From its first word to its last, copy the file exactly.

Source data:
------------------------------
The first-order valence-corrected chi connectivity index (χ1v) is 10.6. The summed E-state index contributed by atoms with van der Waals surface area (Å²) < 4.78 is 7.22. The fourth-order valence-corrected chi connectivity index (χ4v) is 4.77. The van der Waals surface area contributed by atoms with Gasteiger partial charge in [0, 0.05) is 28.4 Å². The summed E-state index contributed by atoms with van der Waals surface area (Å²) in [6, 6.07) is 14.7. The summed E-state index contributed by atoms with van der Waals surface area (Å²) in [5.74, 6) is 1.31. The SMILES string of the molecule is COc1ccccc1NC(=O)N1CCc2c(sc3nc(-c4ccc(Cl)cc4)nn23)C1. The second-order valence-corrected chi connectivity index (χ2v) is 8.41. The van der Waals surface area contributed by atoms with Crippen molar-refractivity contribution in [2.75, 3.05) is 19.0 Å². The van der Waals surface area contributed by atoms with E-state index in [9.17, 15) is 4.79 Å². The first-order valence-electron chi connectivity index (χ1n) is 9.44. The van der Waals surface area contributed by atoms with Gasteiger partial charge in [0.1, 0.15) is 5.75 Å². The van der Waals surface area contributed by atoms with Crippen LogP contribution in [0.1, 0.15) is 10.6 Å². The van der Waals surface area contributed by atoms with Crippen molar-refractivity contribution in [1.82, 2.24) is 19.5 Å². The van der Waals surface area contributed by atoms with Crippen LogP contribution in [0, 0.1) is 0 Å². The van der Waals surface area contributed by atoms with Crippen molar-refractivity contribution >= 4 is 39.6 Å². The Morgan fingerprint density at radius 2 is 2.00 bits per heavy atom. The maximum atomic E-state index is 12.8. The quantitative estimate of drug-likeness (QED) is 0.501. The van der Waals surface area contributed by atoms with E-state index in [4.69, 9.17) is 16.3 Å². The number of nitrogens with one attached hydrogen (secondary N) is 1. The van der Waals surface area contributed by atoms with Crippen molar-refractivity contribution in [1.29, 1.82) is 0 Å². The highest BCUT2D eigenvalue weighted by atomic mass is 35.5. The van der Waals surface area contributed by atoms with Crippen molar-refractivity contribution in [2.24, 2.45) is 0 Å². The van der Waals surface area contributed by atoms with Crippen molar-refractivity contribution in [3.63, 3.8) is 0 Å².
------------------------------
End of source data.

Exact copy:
The first-order valence-corrected chi connectivity index (χ1v) is 10.6. The summed E-state index contributed by atoms with van der Waals surface area (Å²) < 4.78 is 7.22. The fourth-order valence-corrected chi connectivity index (χ4v) is 4.77. The van der Waals surface area contributed by atoms with Gasteiger partial charge in [0, 0.05) is 28.4 Å². The summed E-state index contributed by atoms with van der Waals surface area (Å²) in [6, 6.07) is 14.7. The summed E-state index contributed by atoms with van der Waals surface area (Å²) in [5.74, 6) is 1.31. The SMILES string of the molecule is COc1ccccc1NC(=O)N1CCc2c(sc3nc(-c4ccc(Cl)cc4)nn23)C1. The second-order valence-corrected chi connectivity index (χ2v) is 8.41. The van der Waals surface area contributed by atoms with Crippen molar-refractivity contribution in [2.75, 3.05) is 19.0 Å². The van der Waals surface area contributed by atoms with E-state index in [9.17, 15) is 4.79 Å². The first-order valence-electron chi connectivity index (χ1n) is 9.44. The van der Waals surface area contributed by atoms with Gasteiger partial charge in [0.1, 0.15) is 5.75 Å². The van der Waals surface area contributed by atoms with Crippen LogP contribution in [0.1, 0.15) is 10.6 Å². The van der Waals surface area contributed by atoms with Crippen molar-refractivity contribution in [1.82, 2.24) is 19.5 Å². The van der Waals surface area contributed by atoms with Crippen LogP contribution in [0, 0.1) is 0 Å². The van der Waals surface area contributed by atoms with Crippen molar-refractivity contribution >= 4 is 39.6 Å². The Morgan fingerprint density at radius 2 is 2.00 bits per heavy atom. The maximum atomic E-state index is 12.8. The quantitative estimate of drug-likeness (QED) is 0.501. The van der Waals surface area contributed by atoms with E-state index in [4.69, 9.17) is 16.3 Å². The number of nitrogens with one attached hydrogen (secondary N) is 1. The van der Waals surface area contributed by atoms with Crippen molar-refractivity contribution in [1.29, 1.82) is 0 Å². The highest BCUT2D eigenvalue weighted by atomic mass is 35.5. The van der Waals surface area contributed by atoms with Crippen molar-refractivity contribution in [2.24, 2.45) is 0 Å². The van der Waals surface area contributed by atoms with Crippen molar-refractivity contribution in [3.63, 3.8) is 0 Å².